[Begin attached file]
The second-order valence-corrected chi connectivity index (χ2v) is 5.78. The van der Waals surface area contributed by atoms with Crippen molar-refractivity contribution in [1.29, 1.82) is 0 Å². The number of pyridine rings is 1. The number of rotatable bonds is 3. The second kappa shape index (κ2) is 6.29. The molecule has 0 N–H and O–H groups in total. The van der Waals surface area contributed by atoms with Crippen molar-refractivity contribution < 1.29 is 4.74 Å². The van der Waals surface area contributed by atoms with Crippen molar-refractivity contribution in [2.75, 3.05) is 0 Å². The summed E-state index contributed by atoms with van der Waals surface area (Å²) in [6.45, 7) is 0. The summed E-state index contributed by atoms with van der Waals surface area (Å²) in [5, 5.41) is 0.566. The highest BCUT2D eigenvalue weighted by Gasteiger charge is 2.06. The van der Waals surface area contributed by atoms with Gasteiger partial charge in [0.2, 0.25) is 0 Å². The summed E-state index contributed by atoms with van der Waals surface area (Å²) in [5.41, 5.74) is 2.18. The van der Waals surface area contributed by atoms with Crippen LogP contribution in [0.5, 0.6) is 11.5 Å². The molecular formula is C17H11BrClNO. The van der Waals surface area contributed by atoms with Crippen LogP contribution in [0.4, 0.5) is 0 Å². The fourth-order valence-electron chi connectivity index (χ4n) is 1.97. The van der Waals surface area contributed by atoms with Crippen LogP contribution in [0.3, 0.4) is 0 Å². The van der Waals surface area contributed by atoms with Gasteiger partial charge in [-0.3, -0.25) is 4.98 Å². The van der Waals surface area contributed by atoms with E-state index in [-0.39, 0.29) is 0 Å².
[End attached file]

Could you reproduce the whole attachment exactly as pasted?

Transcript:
The second-order valence-corrected chi connectivity index (χ2v) is 5.78. The van der Waals surface area contributed by atoms with Crippen molar-refractivity contribution in [1.29, 1.82) is 0 Å². The number of pyridine rings is 1. The number of rotatable bonds is 3. The second kappa shape index (κ2) is 6.29. The molecule has 0 N–H and O–H groups in total. The van der Waals surface area contributed by atoms with Crippen molar-refractivity contribution < 1.29 is 4.74 Å². The van der Waals surface area contributed by atoms with Crippen molar-refractivity contribution in [2.75, 3.05) is 0 Å². The summed E-state index contributed by atoms with van der Waals surface area (Å²) in [6.45, 7) is 0. The summed E-state index contributed by atoms with van der Waals surface area (Å²) in [5, 5.41) is 0.566. The highest BCUT2D eigenvalue weighted by Gasteiger charge is 2.06. The van der Waals surface area contributed by atoms with Gasteiger partial charge in [0.2, 0.25) is 0 Å². The summed E-state index contributed by atoms with van der Waals surface area (Å²) in [5.41, 5.74) is 2.18. The van der Waals surface area contributed by atoms with Crippen LogP contribution in [0.5, 0.6) is 11.5 Å². The molecular formula is C17H11BrClNO. The van der Waals surface area contributed by atoms with Crippen LogP contribution in [0.4, 0.5) is 0 Å². The fourth-order valence-electron chi connectivity index (χ4n) is 1.97. The van der Waals surface area contributed by atoms with Crippen LogP contribution in [0.3, 0.4) is 0 Å². The van der Waals surface area contributed by atoms with Gasteiger partial charge in [-0.3, -0.25) is 4.98 Å². The van der Waals surface area contributed by atoms with E-state index in [-0.39, 0.29) is 0 Å².